Florida gov says he won't extend voter registration deadline over hurricane

Florida Gov. Rick Scott (R) on Thursday refused to extend the state's voting registration deadline in the wake of Hurricane Matthew.

“I’m not going to extend it,” he told reporters during a press conference in Tallahassee that evening. "Everybody has had a lot of time to register. So, on top of that, you know, we’ve got a lot of opportunities to vote, early voting, absentee voting and Election Day. 

"I don’t intend to make any changes.”

Democratic presidential nominee Hillary ClintonHillary Diane Rodham ClintonCruz: Wife 'pretty pissed' about leaked Cancun texts CBC would back Young for OMB if Tanden falls Hillary Clinton to co-write political thriller MORE's campaign had called for Scott to extend the Oct. 11 voter registration deadline as the storm closed in. 

South Carolina, also expected to face heavy damage from Matthew, extended its own voter registration deadlines earlier Thursday.

The registration deadline was originally set for Oct. 9, but mailed voter registration forms will now be accepted as long as they are postmarked by Oct. 11. Online, faxed and email applications can be submitted before midnight on Oct. 9, while the last day for in-person registration is still this Saturday.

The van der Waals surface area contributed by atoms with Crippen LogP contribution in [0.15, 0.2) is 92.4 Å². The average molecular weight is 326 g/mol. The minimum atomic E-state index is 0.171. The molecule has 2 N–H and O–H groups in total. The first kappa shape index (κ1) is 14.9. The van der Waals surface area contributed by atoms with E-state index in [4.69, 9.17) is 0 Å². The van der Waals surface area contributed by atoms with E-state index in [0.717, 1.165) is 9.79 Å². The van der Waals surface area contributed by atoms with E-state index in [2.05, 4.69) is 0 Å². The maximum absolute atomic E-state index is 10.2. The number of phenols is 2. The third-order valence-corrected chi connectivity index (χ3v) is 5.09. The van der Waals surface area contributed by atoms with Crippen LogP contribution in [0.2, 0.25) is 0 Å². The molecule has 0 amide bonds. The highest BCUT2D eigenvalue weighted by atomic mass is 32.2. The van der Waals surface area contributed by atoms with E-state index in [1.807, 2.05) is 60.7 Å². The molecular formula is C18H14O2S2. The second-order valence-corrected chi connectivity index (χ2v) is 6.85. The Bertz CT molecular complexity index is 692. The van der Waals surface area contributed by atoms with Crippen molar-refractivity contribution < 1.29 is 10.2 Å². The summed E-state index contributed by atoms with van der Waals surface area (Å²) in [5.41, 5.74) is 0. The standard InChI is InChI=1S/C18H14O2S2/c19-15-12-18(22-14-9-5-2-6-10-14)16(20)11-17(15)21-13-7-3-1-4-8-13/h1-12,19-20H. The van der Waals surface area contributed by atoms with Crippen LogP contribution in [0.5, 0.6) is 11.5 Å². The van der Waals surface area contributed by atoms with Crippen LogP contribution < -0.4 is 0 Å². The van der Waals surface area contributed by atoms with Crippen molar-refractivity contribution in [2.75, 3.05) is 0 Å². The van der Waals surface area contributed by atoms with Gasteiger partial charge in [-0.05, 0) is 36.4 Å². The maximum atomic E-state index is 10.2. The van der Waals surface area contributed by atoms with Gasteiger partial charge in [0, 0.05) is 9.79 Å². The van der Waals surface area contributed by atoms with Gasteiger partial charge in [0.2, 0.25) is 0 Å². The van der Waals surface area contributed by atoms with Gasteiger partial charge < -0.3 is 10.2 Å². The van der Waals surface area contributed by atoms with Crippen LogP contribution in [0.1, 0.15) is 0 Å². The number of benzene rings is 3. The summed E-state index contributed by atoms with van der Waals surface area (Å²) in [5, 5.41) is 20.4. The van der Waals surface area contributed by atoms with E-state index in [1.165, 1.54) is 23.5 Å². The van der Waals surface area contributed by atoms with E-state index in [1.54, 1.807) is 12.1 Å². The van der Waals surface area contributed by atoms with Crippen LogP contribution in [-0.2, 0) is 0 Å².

Scott said at the news conference that protecting residents from Matthew’s expected danger remains his “No. 1 priority.”

“This storm’s a monster. Matthew is likely to produce devastating impacts from storm surges, extreme winds and heavy rains along portions of the East Coast tonight," he said.

The National Weather Service warned that Matthew could leave parts of Florida “uninhabitable for weeks” after landfall.

President Obama declared a state of emergency in Florida ahead of the Category 4 hurricane.

The disaster declaration allows state and local officials to obtain federal aid to help the recovery from the storm, which is expected to cause major devastation in the Sunshine State.

Obama’s order also allows the Department of Homeland Security (DHS) and Federal Emergency Management Agency (FEMA) to coordinate all disaster-relief efforts in the state.

Matthew’s approach comes amid a tight race between Clinton and Republican nominee Donald TrumpDonald TrumpRomney: 'Pretty sure' Trump would win 2024 GOP nomination if he ran for president Pence huddles with senior members of Republican Study Committee Trump says 'no doubt' Tiger Woods will be back after accident MORE just over a month from Election Day.

Clinton leads Trump by about 4 points nationwide, according to the latest RealClearPolitics average of polls.

-- Vicki Needham contributed